In fact, it is more than OK. It's the way it suppose to be. Which makes me wonder: Why do so many people spend their lives trying to convince themselves and others how happy they are? How totally and absolutely wonderful their lives are with nothing getting in the way of their joyous overflowing of happiness????? I know a lot of people like this. They spend so much time talking about how great their lives are, how they have happiness beyond measure, etc. etc. but you know what? I'm not buying it. No one can be that totally happy at all times. No one's life is so great that they never have a moment of sadness or a moment where they wish things were slightly better. Unless of course they're on mood altering drugs and even then I don't think they'd be totally happy.
Right now I say to you: Admit that you are not always happy. Give yourself permission to be sad once in a while. I'm not talking depressive, taking over your life sadness. I'm talking sadness that comes to you once in a while. The cyclic kind that's caused by stress, illness, a rotten job, LIFE in general. It's OK to be unhappy. The unhappy moments in our lives show us what happiness truly is. It makes us step back and look for the blessings in our lives, no matter how small. It's a necessary emotion that we, as humans, need. If we didn't have that then we wouldn't be here. We'd have ascended to a higher plane of existence where happiness and perfect balance are the norm. In other words, we'd cease to be human and become a Higher Being. Angel, Spirit, Light-Bearer, whatever you want to call it or believe in. A fine goal to be sure, but right now, at this very moment, I prefer to be human. To jump into the Void of my sadness and see what happens. Embrace the emotion and learn from it. And by doing so, I know that happiness will return.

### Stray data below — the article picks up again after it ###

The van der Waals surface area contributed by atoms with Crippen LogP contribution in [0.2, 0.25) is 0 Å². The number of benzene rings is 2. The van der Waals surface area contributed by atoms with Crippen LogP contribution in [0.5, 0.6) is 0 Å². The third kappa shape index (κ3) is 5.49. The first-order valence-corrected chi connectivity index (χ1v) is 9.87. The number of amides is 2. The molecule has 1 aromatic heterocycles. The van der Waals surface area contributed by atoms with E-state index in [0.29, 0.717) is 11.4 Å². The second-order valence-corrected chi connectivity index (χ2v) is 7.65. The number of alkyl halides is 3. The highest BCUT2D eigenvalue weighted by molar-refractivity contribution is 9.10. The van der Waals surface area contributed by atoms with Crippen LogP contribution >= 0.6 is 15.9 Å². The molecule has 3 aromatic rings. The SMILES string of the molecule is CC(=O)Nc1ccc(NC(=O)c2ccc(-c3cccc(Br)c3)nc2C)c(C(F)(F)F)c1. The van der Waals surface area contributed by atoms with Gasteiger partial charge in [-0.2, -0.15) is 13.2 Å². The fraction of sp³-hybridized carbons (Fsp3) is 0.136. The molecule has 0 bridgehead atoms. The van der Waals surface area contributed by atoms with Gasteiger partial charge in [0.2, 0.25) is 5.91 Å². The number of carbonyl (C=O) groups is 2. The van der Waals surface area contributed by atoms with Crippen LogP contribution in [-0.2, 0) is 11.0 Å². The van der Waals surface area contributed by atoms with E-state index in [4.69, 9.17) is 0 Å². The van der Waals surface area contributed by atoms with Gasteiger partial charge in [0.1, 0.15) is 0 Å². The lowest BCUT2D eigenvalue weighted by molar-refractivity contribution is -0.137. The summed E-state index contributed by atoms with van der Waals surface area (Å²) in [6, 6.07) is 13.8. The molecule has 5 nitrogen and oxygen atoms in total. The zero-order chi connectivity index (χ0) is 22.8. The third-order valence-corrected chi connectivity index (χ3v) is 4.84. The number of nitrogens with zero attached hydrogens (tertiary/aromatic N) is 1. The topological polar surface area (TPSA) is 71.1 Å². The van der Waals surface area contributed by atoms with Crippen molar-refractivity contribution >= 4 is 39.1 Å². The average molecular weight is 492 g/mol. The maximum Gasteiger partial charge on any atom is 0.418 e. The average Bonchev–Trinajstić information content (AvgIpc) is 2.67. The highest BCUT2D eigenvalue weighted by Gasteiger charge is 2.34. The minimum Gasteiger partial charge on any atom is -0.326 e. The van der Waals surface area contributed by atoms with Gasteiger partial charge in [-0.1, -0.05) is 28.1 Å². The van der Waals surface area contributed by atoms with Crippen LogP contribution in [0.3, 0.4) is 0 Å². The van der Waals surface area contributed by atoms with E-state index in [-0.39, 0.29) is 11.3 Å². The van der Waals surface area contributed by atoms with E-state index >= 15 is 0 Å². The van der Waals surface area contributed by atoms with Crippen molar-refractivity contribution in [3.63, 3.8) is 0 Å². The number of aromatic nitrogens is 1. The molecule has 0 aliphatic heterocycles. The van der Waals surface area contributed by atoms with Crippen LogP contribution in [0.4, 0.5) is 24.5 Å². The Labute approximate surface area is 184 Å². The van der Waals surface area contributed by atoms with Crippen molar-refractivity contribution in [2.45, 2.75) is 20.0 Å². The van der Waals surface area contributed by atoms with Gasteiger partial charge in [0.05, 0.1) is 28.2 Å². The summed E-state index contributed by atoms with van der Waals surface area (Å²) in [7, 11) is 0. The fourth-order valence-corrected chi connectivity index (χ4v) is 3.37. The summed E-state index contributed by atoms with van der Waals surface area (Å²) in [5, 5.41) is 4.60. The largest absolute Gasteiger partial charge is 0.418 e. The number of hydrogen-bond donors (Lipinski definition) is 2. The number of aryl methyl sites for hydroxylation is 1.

I'm reading 'The Sixteen Pleasures' by Robert Hellenga right now. I have to say it is totally captivating! I've only read 59 pages so far, but in those 59 pages there have been many Wow moments that have made me stop and think. I highly recommend picking up a copy, reading it slowly and taking the time to mull over what has been revealed. And don't let the description of the book fool you. It is far more than a novel dealing with art treasures that were almost lost in a flood. There's life wisdom there. Deep, raw, personal and zen-like wisdom that makes you want to roll the words around in your mouth, tasting them to their fullest.